Total Ryan White AETC Fundingviii: $34,700,000

    AETCsix

    International:

    International Training and Education Center for Health (I-TECH)
    901 Boren Avenue, Suite 1100
    Seattle, WA, 98104-3508
    Email: info@go2itech.org
    Phone: 206-221-4944
    Fax: 206-221-4945
    Web Site: www.go2itech.org

    National:

    AETC National Evaluation Center
    University of California, San Francisco
    AIDS Policy Research Center, Center for AIDS Prevention Studies
    50 Beale Street, Suite 1300
    San Francisco, CA, 94105
    Email: aetcnec@ucsf.edu
    Phone: 415-597-9186
    Fax: 415-597-9213
    Web Site: aetcnec.ucsf.edu

    National HIV/AIDS Clinicians' Consultation Center
    University of California, San Francisco
    Department of Family and Community Medicine
    San Francisco General Hospital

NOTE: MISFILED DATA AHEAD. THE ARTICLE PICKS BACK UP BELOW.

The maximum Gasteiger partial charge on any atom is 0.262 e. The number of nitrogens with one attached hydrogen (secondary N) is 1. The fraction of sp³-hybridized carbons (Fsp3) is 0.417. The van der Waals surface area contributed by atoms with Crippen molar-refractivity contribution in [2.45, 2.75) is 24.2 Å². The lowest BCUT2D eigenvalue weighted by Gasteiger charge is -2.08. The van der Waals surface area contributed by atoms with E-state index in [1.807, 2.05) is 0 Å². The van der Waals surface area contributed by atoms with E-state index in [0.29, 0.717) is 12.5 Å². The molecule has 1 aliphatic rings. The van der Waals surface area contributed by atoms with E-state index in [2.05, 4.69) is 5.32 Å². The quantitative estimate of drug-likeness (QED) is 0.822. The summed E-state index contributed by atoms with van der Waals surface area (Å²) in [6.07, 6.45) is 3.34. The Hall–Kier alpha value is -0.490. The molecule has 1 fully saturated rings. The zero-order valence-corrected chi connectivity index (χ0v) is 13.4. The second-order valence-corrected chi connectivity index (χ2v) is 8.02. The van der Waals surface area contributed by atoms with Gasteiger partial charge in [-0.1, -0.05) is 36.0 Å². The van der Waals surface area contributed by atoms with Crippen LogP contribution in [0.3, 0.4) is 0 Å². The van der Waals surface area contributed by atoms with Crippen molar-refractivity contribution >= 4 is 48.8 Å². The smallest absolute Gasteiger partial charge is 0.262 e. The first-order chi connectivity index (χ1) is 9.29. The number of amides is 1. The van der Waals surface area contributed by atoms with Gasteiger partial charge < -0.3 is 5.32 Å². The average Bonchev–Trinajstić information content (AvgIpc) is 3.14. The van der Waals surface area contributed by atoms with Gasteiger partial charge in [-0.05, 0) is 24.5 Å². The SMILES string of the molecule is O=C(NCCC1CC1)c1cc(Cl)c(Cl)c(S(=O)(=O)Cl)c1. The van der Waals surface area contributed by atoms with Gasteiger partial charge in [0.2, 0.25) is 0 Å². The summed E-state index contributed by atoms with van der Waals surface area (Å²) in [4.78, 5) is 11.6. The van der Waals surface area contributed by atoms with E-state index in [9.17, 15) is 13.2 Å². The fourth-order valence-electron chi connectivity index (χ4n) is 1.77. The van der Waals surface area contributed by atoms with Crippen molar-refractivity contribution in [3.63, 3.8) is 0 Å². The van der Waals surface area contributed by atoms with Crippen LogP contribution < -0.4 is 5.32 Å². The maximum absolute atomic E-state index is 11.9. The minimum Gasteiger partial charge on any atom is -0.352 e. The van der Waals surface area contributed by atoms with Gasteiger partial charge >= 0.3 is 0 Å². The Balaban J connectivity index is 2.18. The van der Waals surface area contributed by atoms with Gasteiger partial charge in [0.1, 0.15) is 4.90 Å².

1001 Potrero Avenue
    Building 20, Ward 2203
    San Francisco, CA, 94110
    Web Site: www.nccc.ucsf.edu

    AETC National Center for HIV Care in Minority Communities
    HealthHIV
    2000 S St., NW
    Washington, DC, 20009
    Phone: 202-232-6749
    Fax: 202-232-6750
    Web Site: www.NCHCMC.org

    AETC National Multicultural Center
    Howard University College of Medicine
    1840 7th Street, NW, 2nd Floor
    Washington, DC, 20001
    Phone: 202-865-8146
    Fax: 202-667-1382
    Web Site: www.aetcnmc.org

    AETC National Resource Center
    François-Xavier Bagnoud Center
    School of Nursing, University of Medicine and Dentistry of New Jersey